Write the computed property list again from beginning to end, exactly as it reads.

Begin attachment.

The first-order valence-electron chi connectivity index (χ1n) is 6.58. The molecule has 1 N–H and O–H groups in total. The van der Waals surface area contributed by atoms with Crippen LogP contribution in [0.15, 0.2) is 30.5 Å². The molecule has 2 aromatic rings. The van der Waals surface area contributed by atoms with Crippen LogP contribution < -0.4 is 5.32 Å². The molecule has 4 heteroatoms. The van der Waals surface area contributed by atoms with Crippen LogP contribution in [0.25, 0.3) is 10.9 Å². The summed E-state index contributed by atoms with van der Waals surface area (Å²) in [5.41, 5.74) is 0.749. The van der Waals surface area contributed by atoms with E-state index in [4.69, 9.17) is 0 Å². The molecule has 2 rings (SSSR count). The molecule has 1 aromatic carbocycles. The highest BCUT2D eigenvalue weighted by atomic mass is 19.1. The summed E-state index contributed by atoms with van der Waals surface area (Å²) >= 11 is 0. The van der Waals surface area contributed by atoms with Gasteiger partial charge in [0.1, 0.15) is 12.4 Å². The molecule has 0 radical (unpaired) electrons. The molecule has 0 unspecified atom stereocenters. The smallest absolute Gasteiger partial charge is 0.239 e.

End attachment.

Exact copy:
The first-order valence-electron chi connectivity index (χ1n) is 6.58. The molecule has 1 N–H and O–H groups in total. The van der Waals surface area contributed by atoms with Crippen LogP contribution in [0.15, 0.2) is 30.5 Å². The molecule has 2 aromatic rings. The van der Waals surface area contributed by atoms with Crippen LogP contribution < -0.4 is 5.32 Å². The molecule has 4 heteroatoms. The van der Waals surface area contributed by atoms with Crippen LogP contribution in [0.25, 0.3) is 10.9 Å². The summed E-state index contributed by atoms with van der Waals surface area (Å²) in [5.41, 5.74) is 0.749. The van der Waals surface area contributed by atoms with E-state index in [4.69, 9.17) is 0 Å². The molecule has 2 rings (SSSR count). The molecule has 1 aromatic carbocycles. The highest BCUT2D eigenvalue weighted by atomic mass is 19.1. The summed E-state index contributed by atoms with van der Waals surface area (Å²) >= 11 is 0. The van der Waals surface area contributed by atoms with Gasteiger partial charge in [0.1, 0.15) is 12.4 Å². The molecule has 0 radical (unpaired) electrons. The molecule has 0 unspecified atom stereocenters. The smallest absolute Gasteiger partial charge is 0.239 e.